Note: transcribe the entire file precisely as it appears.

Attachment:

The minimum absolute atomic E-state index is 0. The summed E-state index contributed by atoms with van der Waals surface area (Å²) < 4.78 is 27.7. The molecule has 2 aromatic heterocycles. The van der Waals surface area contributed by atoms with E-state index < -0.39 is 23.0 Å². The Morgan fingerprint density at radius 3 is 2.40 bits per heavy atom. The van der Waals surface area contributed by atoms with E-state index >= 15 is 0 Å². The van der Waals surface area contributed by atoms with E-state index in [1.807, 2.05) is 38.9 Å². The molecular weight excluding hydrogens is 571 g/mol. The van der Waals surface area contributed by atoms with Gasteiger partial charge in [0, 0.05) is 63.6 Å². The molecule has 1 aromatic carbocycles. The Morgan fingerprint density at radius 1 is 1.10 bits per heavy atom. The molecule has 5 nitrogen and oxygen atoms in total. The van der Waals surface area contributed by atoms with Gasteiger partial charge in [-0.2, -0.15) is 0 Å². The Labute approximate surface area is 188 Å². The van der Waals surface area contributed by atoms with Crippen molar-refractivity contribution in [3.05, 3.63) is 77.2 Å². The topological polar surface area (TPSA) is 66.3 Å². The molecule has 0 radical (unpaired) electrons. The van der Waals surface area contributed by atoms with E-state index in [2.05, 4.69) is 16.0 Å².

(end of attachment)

The minimum absolute atomic E-state index is 0. The summed E-state index contributed by atoms with van der Waals surface area (Å²) < 4.78 is 27.7. The molecule has 2 aromatic heterocycles. The van der Waals surface area contributed by atoms with E-state index < -0.39 is 23.0 Å². The Morgan fingerprint density at radius 3 is 2.40 bits per heavy atom. The van der Waals surface area contributed by atoms with E-state index >= 15 is 0 Å². The van der Waals surface area contributed by atoms with E-state index in [1.807, 2.05) is 38.9 Å². The molecular weight excluding hydrogens is 571 g/mol. The van der Waals surface area contributed by atoms with Gasteiger partial charge in [0, 0.05) is 63.6 Å². The molecule has 1 aromatic carbocycles. The Morgan fingerprint density at radius 1 is 1.10 bits per heavy atom. The molecule has 5 nitrogen and oxygen atoms in total. The van der Waals surface area contributed by atoms with Gasteiger partial charge in [-0.2, -0.15) is 0 Å². The Labute approximate surface area is 188 Å². The van der Waals surface area contributed by atoms with Crippen molar-refractivity contribution in [3.05, 3.63) is 77.2 Å². The topological polar surface area (TPSA) is 66.3 Å². The molecule has 0 radical (unpaired) electrons. The van der Waals surface area contributed by atoms with E-state index in [2.05, 4.69) is 16.0 Å².